It is said that if you toss a coin into the fountain, you'll be able to return to Rome one day. It worked the first time I was there as a 16 year-old, so it was worth a shot to try it again!

Do we get bonus points for doing it with style and flair? : )

Next, we had a decision to make.  Dan had a few more stops he wanted to hit on his itinerary, but it was starting to sprinkle again and Peter was getting hungry.  We decided to divide and conquer.  Dan would conquer his list of stops.  Meanwhile, I found a warm, dry cafe with Peter and helped him conquer a cheeseburger and hot chocolate.  (The  hot chocolates in Italy are intensely thick and rich, by the way.  It tasted like a warm, oozing river of melted chocolate.  I didn't complain.) 

While Peter and I were snacking on Italy's delicious indulgences, Dan explored more of Rome.  First he stopped at the Church of Santa Maria Sopra Minerva, which is built over an old temple of Minerva.  Saint Catherine of Siena is buried here.  Next, he visited the Pantheon, which was the largest concrete structure in the world until the 20th Century.  It was built by the Romans as a temple to all of the gods, then later converted into a church. 

Soon, Dan picked us up from the cafe and we made one more little stop before arriving at Saint Peter's Basilica.  We stopped at the Basilica of the Twelve Holy Apostles.  The tomb of the Apostles St. Philip and St. James the Less is located inside of the basilica!  We arrived to find that the basilica was closed and would not open for another 30 minutes.  We stood at the gate, a little deflated, when it suddenly started raining again and Peter began holding his stomach and crying.  Dan and I looked at the "closed" sign and then at our seemingly sick child and both felt a little defeated and overwhelmed.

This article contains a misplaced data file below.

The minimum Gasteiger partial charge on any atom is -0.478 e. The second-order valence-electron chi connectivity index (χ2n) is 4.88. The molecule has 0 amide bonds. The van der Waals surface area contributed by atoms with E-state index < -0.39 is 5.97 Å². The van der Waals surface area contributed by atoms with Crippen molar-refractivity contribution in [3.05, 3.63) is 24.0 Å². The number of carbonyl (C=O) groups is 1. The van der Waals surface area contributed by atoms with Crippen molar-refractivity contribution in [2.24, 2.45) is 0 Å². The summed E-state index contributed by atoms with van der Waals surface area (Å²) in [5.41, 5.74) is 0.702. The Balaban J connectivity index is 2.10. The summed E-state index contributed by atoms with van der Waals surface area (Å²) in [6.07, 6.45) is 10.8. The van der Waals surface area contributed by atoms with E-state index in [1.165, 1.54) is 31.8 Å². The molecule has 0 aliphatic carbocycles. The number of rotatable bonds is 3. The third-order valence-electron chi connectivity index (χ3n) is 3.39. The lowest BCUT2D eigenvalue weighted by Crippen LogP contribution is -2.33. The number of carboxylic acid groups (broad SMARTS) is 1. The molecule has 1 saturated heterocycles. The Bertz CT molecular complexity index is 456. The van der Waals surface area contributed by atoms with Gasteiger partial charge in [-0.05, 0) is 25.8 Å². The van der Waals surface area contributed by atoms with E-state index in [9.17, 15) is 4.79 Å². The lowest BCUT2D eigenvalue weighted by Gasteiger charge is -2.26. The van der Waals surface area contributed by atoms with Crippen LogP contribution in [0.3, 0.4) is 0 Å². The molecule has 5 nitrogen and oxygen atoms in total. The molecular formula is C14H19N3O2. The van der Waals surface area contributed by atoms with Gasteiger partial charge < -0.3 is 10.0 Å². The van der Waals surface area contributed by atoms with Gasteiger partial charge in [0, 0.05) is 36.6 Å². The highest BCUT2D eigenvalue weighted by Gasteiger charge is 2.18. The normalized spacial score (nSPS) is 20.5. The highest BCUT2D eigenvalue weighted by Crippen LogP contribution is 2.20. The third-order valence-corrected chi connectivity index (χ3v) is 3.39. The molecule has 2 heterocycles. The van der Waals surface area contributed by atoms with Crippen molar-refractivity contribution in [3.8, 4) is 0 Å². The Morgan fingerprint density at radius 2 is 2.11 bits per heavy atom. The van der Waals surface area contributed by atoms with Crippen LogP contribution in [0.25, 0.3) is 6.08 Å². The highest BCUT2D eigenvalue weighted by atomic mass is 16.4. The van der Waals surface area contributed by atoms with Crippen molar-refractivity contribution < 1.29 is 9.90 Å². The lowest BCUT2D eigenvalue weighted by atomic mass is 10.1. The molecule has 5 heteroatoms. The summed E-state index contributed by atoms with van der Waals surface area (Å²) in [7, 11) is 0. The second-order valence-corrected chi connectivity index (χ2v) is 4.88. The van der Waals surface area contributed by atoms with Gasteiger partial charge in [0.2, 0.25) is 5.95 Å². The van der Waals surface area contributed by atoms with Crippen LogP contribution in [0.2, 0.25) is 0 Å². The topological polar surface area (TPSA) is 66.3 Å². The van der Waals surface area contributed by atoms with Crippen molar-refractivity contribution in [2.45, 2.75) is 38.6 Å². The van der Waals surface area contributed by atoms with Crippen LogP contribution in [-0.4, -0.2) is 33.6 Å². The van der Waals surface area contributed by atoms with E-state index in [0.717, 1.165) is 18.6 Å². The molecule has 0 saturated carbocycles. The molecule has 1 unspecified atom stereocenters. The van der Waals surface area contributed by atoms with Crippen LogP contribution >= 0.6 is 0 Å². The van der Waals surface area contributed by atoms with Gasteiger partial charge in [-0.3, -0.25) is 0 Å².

As always, God was taking care of us.  A friar who worked at the basilica unlocked the gate and hurried us inside to a parlor room.  He gestured for us to sit on the soft couches with our crying boy.  He disappeared for a moment, then returned with some delicious chocolates.  He smiled, and with his limited English, he pointed to us and said "like the Holy Family...on Christmas Eve".  My eyes filled up with tears and I wanted to hug this kind stranger.  Though we are far from being comparable to the Holy Family, I felt like I could relate a little more to Joseph and Mary's suffering as they searched in the night, far from home, for shelter on the first Christmas Eve.  My exhaustion and overwhelmed feelings soon lessened thanks to the generosity of this kind soul and a soft couch to rest on.  Peter soon stopped crying as well, and seemed to not be sick after all.  Praise God!  Soon, the doors of the Basilica of the Twelve Holy Apostles were opened and we had the chance to visit the tomb of Sts. Philip and James and ask for their prayers.